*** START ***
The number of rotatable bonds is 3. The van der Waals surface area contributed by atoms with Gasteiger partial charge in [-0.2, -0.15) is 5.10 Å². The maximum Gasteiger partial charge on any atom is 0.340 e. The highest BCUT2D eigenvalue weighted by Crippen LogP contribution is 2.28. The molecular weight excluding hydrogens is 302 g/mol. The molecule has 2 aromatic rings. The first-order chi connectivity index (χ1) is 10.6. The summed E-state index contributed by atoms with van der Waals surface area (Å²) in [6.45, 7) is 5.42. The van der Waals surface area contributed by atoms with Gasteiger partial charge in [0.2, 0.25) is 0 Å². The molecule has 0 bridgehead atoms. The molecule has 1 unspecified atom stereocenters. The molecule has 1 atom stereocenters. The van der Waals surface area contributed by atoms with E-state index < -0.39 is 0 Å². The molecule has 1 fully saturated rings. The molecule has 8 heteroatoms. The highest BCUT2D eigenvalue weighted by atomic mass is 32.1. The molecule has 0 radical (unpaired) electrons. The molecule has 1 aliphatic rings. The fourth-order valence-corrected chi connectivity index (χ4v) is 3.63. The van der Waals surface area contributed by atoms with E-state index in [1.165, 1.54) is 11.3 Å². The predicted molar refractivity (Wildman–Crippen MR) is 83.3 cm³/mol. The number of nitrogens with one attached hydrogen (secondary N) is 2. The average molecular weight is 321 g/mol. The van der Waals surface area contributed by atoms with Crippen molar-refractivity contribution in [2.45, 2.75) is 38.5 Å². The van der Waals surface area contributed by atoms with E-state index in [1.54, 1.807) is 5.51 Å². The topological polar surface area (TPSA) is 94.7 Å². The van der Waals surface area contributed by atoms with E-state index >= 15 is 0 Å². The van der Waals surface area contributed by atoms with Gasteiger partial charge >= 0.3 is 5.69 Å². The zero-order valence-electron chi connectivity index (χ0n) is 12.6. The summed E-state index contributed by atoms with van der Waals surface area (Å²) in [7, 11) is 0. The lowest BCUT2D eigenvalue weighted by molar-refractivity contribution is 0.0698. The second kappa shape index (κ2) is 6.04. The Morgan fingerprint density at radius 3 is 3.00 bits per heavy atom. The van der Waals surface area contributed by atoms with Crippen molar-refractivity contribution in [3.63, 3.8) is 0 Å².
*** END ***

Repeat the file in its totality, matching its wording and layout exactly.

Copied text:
The number of rotatable bonds is 3. The van der Waals surface area contributed by atoms with Gasteiger partial charge in [-0.2, -0.15) is 5.10 Å². The maximum Gasteiger partial charge on any atom is 0.340 e. The highest BCUT2D eigenvalue weighted by Crippen LogP contribution is 2.28. The molecular weight excluding hydrogens is 302 g/mol. The molecule has 2 aromatic rings. The first-order chi connectivity index (χ1) is 10.6. The summed E-state index contributed by atoms with van der Waals surface area (Å²) in [6.45, 7) is 5.42. The van der Waals surface area contributed by atoms with Gasteiger partial charge in [0.2, 0.25) is 0 Å². The molecule has 0 bridgehead atoms. The molecule has 1 unspecified atom stereocenters. The molecule has 1 atom stereocenters. The van der Waals surface area contributed by atoms with E-state index < -0.39 is 0 Å². The molecule has 1 fully saturated rings. The molecule has 8 heteroatoms. The highest BCUT2D eigenvalue weighted by atomic mass is 32.1. The molecule has 0 radical (unpaired) electrons. The molecule has 1 aliphatic rings. The fourth-order valence-corrected chi connectivity index (χ4v) is 3.63. The van der Waals surface area contributed by atoms with E-state index in [1.165, 1.54) is 11.3 Å². The predicted molar refractivity (Wildman–Crippen MR) is 83.3 cm³/mol. The number of nitrogens with one attached hydrogen (secondary N) is 2. The average molecular weight is 321 g/mol. The van der Waals surface area contributed by atoms with Crippen molar-refractivity contribution in [2.45, 2.75) is 38.5 Å². The van der Waals surface area contributed by atoms with E-state index in [1.54, 1.807) is 5.51 Å². The topological polar surface area (TPSA) is 94.7 Å². The van der Waals surface area contributed by atoms with E-state index >= 15 is 0 Å². The van der Waals surface area contributed by atoms with Gasteiger partial charge >= 0.3 is 5.69 Å². The zero-order valence-electron chi connectivity index (χ0n) is 12.6. The summed E-state index contributed by atoms with van der Waals surface area (Å²) in [7, 11) is 0. The lowest BCUT2D eigenvalue weighted by molar-refractivity contribution is 0.0698. The second kappa shape index (κ2) is 6.04. The Morgan fingerprint density at radius 3 is 3.00 bits per heavy atom. The van der Waals surface area contributed by atoms with Crippen molar-refractivity contribution in [3.63, 3.8) is 0 Å².